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There are some authors who I like enough as writers that they get added to my favorites list despite finding many flaws with their novels. Charles Stross is like this for me. I often have nits to pick with his work, and sometimes I downright don't like a novel (Glasshouse, for instance). But still, I always keep reading, and think that he is one of the best speculative fiction authors out there.
I have a feeling that I may end up with a similar reaction to Elizabeth Hand. I read this book pretty compulsively. I loved her diction and her style and the way that she mixed art and fantasy and fairy. It was not until the very end of the book that I kind of realized that I didn't really like the plot very much. This mainly because I was unconvinced by a number of the characters. I found the way that the book shifted perspective particularly jarring, and both Juda and Val remained too opaque and still not opaque enough for what they were supposed to be.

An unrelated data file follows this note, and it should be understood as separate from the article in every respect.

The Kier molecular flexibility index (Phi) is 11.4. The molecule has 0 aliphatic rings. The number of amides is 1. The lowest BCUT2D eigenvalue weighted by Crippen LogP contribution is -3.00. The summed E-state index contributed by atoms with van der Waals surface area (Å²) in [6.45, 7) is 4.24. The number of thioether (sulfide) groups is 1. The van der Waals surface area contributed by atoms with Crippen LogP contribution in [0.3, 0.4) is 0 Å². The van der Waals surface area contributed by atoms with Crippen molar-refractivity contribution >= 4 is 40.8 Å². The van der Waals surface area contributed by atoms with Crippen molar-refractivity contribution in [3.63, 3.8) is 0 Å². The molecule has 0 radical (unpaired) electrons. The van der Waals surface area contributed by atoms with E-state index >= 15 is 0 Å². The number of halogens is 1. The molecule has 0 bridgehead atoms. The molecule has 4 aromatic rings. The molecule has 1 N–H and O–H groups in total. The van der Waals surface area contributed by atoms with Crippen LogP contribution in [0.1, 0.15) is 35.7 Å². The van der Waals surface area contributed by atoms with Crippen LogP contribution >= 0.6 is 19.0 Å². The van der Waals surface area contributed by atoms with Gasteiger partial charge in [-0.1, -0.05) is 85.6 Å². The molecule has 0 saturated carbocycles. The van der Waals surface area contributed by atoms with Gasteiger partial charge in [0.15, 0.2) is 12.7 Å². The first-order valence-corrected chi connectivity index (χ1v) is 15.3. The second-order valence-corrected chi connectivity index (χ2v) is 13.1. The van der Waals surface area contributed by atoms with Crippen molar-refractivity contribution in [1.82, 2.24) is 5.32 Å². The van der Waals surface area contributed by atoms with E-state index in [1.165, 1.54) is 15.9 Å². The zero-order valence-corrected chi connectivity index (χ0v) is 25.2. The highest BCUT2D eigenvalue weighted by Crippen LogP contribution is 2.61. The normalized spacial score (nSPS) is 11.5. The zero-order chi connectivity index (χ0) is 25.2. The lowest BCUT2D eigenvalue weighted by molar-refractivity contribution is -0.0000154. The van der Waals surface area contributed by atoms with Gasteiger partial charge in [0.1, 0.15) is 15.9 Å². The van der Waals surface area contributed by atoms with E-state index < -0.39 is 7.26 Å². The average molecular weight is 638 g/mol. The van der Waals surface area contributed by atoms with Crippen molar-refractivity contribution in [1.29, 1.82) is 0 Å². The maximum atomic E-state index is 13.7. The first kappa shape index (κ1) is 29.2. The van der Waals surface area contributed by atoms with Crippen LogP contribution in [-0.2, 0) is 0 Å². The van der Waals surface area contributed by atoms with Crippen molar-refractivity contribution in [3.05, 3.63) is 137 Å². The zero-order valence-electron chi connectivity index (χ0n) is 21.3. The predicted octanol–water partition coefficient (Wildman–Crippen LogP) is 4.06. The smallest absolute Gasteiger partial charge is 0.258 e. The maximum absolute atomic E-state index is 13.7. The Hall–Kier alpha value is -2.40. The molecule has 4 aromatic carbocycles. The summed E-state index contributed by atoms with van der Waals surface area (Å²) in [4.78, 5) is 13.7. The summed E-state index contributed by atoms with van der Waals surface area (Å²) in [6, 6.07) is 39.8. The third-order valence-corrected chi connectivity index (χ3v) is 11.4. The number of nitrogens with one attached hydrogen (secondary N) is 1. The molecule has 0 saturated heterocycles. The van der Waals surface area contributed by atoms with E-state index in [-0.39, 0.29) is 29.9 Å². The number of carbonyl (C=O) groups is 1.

This sounds like very serious criticism, and it is. But still, I found the book inspiring and thought-provoking and actually kind of a brilliant mess. I like brilliant messes. I kind of hope to find the same quality in the rest of her work. What do you think? Will I?
Ms. Hand, master of the lush descriptive passage, is brilliant at creating a sense of place, especially with her descriptions of 19th-century Cornwall and 21st-century London. Maybe you'll feel as if you've dropped in for a visit. She also has a way of making the bizarre seem at least semi-normal (a border collie that apparently would place in a NASCAR race), and she's playfully suspenseful (going Hitchcock one better, she serves up a McGuffin but in the end simply tosses it away). The book's tightly plotted and the obsessed characters seem real, for who among us has not fallen victim to obsessive love at one time or another?